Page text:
Try as I may, I can't get away from my 21st century perspective when I think about Joseph. No matter that the traditional commentaries understand him as a tzaddik, a righteous person, my perspective is less sure of his status.
We all know the history - how he was apparently singled out by his father for special consideration, his brothers' jealousy, his time in jail in Egypt, his rise to power, his eventual reconciliation with his family.
- Did he really need to gain ownership of the entire gross national product of Egypt in the process?
- What kind of favor did he do his family by setting them up with special privileges in Goshen?
- Why is it so important to Joseph that his father know what a big shot he has become - and why is he comfortable ignoring the unpleasant fact that he has not made any attempt that we know of to contact this same grieving father for all the years of his absence from Canaan?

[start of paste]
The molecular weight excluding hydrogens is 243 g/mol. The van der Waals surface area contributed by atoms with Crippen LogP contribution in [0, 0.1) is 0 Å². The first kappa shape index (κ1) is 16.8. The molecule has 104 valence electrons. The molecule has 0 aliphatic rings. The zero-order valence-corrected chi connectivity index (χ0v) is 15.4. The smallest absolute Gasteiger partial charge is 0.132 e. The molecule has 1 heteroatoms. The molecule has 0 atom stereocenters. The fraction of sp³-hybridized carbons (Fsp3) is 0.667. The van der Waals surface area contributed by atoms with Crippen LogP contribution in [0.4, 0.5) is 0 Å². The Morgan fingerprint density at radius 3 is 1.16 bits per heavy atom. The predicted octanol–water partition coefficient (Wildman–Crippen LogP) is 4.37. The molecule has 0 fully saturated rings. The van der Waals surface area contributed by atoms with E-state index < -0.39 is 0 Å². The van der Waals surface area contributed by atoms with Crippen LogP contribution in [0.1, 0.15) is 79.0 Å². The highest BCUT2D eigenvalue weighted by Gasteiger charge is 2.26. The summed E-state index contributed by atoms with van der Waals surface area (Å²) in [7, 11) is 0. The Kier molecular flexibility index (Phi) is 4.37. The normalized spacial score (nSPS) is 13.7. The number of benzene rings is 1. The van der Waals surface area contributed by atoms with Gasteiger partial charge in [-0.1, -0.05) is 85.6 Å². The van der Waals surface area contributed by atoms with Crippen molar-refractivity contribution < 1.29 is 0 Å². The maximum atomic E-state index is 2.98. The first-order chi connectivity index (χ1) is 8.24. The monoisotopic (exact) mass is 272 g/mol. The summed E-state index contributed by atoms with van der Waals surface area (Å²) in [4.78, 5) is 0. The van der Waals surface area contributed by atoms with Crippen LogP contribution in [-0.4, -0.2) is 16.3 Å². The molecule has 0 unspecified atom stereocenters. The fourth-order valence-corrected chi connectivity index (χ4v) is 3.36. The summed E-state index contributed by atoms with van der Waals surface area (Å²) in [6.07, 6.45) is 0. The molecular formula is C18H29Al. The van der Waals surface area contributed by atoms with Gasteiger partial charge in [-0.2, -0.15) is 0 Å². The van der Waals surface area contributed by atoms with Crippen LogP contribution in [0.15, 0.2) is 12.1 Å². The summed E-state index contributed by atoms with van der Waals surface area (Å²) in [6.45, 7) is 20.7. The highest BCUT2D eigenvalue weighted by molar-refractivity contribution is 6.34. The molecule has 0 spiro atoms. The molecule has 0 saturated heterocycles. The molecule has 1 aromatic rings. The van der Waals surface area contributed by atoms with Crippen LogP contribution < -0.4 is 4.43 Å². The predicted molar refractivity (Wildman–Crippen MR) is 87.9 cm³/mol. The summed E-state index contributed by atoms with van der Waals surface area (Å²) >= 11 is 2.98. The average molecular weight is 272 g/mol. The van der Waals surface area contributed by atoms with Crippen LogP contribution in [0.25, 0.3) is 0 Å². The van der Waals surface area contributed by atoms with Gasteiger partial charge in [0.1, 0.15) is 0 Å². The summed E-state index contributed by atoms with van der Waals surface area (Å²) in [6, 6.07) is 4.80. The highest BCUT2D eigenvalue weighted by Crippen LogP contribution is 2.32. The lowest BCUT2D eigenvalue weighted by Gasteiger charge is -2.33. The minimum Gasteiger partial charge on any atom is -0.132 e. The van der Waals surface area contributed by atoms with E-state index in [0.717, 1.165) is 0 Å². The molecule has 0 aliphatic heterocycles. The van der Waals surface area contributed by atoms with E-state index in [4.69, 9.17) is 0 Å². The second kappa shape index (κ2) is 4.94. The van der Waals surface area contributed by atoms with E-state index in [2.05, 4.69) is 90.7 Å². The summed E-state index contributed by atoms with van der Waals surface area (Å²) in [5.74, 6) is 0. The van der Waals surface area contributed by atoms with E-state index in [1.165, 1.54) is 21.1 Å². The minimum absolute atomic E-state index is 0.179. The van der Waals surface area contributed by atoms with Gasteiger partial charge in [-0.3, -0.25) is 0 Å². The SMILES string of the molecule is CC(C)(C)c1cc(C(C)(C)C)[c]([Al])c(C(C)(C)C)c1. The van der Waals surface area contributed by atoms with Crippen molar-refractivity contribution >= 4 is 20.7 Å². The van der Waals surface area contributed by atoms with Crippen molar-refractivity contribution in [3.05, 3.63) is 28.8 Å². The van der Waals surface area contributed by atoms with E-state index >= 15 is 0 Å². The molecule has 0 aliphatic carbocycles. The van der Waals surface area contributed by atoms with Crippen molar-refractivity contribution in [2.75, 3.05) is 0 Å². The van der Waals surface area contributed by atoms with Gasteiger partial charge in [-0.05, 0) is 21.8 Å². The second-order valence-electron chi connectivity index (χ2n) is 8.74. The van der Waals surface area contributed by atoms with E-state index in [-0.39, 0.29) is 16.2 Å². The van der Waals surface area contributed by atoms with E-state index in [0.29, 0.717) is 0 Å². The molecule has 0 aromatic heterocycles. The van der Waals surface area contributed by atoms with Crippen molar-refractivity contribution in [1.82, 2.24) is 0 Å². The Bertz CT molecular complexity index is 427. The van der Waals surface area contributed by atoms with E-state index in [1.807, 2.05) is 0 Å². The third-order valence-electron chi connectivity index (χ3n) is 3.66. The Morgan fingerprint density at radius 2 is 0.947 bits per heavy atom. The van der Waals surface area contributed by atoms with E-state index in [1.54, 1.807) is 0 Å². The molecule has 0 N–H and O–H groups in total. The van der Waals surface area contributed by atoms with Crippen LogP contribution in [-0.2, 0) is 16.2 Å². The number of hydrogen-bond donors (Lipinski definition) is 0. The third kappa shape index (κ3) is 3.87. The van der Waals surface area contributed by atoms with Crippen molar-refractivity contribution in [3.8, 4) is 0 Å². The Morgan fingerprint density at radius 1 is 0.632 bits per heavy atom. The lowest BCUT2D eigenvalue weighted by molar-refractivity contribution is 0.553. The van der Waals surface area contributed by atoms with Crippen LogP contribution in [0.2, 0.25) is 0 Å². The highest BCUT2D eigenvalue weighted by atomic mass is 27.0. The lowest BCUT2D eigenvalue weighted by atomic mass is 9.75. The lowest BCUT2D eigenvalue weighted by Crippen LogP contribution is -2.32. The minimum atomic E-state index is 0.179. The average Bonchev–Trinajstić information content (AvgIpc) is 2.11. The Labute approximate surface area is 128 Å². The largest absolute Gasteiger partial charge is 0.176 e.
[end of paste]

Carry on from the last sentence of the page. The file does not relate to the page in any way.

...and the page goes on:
- Is it possible to read the Biblical account without addressing these questions?
- Does being a believing Jew require us to accept that in this case the end justifies the means?
- or does being a believing Jew require us to ask just this sort of question and come to answers that satisfy us in the context of our culture and society?
- How is Joseph an example of the kind of person we hope our Jewish children will grow up to be?
- How is he not?
- How might the narrative here have laid the groundwork for later events in Egypt?